### Example with outliers

Figure 6. The generated boxplot of our example on the left with outliers.

Above is an example without outliers. Here is a followup example with outliers:

The ordered set is: 52, 57, 57, 58, 63, 66, 66, 67, 67, 68, 69, 70, 70, 70, 70, 72, 73, 75, 75, 76, 76, 78, 79, 89.

In this example, only the first and the last number are changed. The median, third quartile, and first quartile remain the same.

In this case, the maximum is 89 °F and 1.5IQR above the third quartile is 88.5 °F. The maximum is greater than 1.5IQR plus the third quartile, so the maximum is an outlier. Therefore, the upper whisker is drawn at the greatest value smaller than 1.5IQR above the third quartile, which is 79 °F.

Similarly, the minimum is 52 °F and 1.5IQR below the first quartile is 52.5 °F. The minimum is smaller than 1.5IQR minus the first quartile, so the minimum is also an outlier. Therefore, the lower whisker is drawn at the smallest value greater than 1.5IQR below the first quartile, which is 57 °F.

### In the case of large datasets

#### General equation to compute empirical quantiles

${\displaystyle q_{n}(p)=x_{(k)}+\alpha (x_{(k+1)}-x_{(k)})}$
${\displaystyle {\text{with }}k=[p(n+1)]{\text{ and }}\alpha =p(n+1)-k}$

Using the example from above with 24 data points, meaning n = 24, one can also calculate the median, first and third quartile mathematically vs. visually.

Median : ${\displaystyle q_{n}(0.5)=q_{(12)}+(0.5\cdot 25-12)\cdot (x_{(13)}-x_{(12)})=70+(0.5\cdot 25-12)\cdot (70-70)=70}$

First quartile : ${\displaystyle q_{n}(0.25)=q_{(6)}+(0.25\cdot 25-6)\cdot (x_{(7)}-x_{(6)})=66+(0.25\cdot 25-6)\cdot (66-66)=66}$

Third quartile : ${\displaystyle q_{n}(0.75)=q_{(18)}+(0.75\cdot 25-18)\cdot (x_{(19)}-x_{(18)})=75+(0.75\cdot 25-18)\cdot (75-75)=75}$

## Visualization

Figure 7. Boxplot and a probability density function (pdf) of a Normal N(0,1σ2) Population

The box plot allows quick graphical examination of one or more data sets. Box plots may seem more primitive than a histogram or kernel density estimate but they do have some advantages. They take up less space and are therefore particularly useful for comparing distributions between several groups or sets of data (see Figure 1 for an example). Choice of number and width of bins techniques can heavily influence the appearance of a histogram, and choice of bandwidth can heavily influence the appearance of a kernel density estimate.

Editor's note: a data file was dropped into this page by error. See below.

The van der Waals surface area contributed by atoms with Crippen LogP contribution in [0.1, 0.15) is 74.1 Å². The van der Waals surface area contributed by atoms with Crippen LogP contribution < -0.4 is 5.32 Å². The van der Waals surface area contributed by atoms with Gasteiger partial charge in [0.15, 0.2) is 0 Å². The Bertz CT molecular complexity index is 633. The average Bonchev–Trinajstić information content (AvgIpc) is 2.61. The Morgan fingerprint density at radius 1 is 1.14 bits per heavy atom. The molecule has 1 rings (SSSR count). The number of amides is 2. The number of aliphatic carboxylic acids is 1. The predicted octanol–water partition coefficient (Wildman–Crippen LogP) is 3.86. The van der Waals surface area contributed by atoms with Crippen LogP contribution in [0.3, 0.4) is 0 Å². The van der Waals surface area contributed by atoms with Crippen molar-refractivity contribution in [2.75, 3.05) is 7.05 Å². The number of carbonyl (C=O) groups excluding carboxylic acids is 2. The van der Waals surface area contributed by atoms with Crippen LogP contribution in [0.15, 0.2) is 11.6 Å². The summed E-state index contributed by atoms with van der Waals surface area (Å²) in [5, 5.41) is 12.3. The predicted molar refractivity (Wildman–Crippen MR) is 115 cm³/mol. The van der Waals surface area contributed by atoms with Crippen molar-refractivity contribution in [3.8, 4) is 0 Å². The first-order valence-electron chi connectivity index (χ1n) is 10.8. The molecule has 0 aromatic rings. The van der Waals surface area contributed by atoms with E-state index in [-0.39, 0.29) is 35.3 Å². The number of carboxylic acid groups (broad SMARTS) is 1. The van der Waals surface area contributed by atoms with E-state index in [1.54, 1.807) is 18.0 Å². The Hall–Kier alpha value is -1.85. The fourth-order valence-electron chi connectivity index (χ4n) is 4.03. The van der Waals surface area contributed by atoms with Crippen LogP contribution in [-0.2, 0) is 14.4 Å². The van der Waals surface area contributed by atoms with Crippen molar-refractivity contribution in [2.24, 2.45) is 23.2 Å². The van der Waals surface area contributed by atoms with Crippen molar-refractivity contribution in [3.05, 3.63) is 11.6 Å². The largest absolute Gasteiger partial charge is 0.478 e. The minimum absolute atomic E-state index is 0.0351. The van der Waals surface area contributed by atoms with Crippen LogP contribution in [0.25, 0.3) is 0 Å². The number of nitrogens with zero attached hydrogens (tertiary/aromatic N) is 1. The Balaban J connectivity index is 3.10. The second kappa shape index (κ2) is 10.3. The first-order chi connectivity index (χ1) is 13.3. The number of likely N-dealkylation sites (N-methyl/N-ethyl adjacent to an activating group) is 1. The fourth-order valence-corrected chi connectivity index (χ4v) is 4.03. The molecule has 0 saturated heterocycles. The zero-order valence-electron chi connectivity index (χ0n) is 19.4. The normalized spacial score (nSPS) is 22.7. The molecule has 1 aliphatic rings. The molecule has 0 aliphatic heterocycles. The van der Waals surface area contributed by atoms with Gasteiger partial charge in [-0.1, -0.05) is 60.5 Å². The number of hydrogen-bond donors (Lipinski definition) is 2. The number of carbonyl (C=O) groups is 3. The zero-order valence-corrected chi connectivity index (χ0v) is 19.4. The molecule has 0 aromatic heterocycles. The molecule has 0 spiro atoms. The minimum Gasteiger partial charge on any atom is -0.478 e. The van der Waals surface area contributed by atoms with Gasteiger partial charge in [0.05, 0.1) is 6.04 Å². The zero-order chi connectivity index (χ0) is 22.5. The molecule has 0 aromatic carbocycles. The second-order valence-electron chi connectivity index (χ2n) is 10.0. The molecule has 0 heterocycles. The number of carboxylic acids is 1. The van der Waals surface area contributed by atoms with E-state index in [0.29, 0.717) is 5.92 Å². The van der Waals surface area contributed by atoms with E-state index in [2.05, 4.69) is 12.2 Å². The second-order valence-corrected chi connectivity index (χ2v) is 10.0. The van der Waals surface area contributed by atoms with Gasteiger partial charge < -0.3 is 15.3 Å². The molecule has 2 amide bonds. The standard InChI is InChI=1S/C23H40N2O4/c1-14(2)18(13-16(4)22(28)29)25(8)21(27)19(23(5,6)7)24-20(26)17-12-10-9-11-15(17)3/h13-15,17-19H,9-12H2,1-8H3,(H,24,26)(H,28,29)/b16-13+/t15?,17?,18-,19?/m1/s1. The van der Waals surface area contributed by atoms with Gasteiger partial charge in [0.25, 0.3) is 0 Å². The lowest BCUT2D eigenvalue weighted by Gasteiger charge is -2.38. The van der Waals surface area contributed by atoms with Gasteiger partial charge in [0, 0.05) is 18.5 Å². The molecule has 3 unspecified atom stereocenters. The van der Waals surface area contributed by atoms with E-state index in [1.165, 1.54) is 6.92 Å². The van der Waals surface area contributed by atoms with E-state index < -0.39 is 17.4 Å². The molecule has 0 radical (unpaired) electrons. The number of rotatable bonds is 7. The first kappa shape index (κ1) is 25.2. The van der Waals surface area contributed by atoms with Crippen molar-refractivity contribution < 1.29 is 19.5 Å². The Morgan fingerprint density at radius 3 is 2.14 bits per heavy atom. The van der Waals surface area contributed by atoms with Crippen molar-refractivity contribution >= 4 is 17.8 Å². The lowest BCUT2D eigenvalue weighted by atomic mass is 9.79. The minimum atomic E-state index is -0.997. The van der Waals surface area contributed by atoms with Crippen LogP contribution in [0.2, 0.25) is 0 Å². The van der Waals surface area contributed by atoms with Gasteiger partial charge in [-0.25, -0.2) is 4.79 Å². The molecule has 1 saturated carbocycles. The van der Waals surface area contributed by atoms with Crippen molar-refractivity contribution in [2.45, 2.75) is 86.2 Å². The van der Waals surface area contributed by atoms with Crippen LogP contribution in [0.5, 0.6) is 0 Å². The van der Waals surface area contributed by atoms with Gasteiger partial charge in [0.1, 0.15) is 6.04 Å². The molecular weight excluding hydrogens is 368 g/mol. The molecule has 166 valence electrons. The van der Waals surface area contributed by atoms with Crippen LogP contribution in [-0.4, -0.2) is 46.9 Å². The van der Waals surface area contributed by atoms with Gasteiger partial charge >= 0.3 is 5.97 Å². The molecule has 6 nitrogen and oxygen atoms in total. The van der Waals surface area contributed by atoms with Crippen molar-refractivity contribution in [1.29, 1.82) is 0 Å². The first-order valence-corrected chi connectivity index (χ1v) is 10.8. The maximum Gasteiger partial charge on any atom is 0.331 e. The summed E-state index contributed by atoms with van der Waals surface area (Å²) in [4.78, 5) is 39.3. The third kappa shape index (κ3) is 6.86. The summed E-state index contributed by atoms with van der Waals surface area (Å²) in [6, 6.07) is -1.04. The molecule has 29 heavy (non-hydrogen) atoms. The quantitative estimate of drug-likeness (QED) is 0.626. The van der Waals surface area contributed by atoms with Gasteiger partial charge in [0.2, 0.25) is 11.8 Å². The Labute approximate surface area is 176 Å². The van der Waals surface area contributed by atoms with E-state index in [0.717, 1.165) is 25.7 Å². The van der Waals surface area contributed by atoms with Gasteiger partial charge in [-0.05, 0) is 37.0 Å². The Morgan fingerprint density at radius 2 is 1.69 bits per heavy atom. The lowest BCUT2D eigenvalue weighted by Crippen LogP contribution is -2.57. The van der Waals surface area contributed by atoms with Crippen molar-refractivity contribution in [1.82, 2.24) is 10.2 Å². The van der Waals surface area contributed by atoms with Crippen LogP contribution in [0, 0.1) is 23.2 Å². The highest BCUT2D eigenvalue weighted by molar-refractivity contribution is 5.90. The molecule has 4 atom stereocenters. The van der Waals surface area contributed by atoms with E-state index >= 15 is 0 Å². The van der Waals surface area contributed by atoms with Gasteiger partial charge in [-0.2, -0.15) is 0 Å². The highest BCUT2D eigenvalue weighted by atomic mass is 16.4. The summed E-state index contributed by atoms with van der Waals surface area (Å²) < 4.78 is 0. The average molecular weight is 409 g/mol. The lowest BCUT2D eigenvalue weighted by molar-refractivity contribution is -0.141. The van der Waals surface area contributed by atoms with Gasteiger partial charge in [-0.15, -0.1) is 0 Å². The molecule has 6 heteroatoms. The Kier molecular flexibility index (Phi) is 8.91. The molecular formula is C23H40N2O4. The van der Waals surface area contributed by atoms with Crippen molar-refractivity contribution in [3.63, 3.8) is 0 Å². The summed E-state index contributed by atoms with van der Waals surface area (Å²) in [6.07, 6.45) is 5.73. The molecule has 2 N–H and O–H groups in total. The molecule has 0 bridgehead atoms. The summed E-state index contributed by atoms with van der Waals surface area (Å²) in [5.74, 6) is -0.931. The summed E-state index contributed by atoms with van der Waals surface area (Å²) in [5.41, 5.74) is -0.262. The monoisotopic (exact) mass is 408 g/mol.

As looking at a statistical distribution is more commonplace than looking at a box plot, comparing the box plot against the probability density function (theoretical histogram) for a normal N(0,σ2) distribution may be a useful tool for understanding the box plot (Figure 7).

Figure 8. Boxplots displaying skew

## References

1. ^ Spear, Mary Eleanor (1952). Charting Statistics. McGraw Hill. p. 166.
2. ^ Spear, Mary Eleanor. (1969). Practical charting techniques. New York: McGraw-Hill. ISBN 0070600104. OCLC 924909765.
3. ^ Wickham, Stryjewski, Hadley, Lisa (November 29, 2011). "40 years of boxplots" (PDF). Retrieved December 11, 2019.
4. ^ Holmes, Alexander; Illowsky, Barbara; Dean, Susan. "Introductory Business Statistics". OpenStax.
5. ^ Dekking, F.M. (2005). A Modern Introduction to Probability and Statistics. Springer. pp. 234–238. ISBN 1-85233-896-2.
6. ^ Frigge, Michael; Hoaglin, David C.; Iglewicz, Boris (February 1989). "Some Implementations of the Boxplot". The American Statistician. 43 (1): 50–54. doi:10.2307/2685173. JSTOR 2685173.
7. ^ Marmolejo-Ramos, F.; Tian, S. (2010). "The shifting boxplot. A boxplot based on essential summary statistics around the mean". International Journal of Psychological Research. 3 (1): 37–46. doi:10.21500/20112084.823.
8. ^ a b c McGill, Robert; Tukey, John W.; Larsen, Wayne A. (February 1978). "Variations of Box Plots". The American Statistician. 32 (1): 12–16. doi:10.2307/2683468. JSTOR 2683468.
9. ^ "R: Box Plot Statistics". R manual. Retrieved 26 June 2011.
10. ^ Hubert, M.; Vandervieren, E. (2008). "An adjusted boxplot for skewed distribution". Computational Statistics and Data Analysis. 52 (12): 5186–5201. CiteSeerX 10.1.1.90.9812. doi:10.1016/j.csda.2007.11.008.
11. ^ Wickham, Hadley; Stryjewski, Lisa (2011). "40 years of boxplots" (PDF).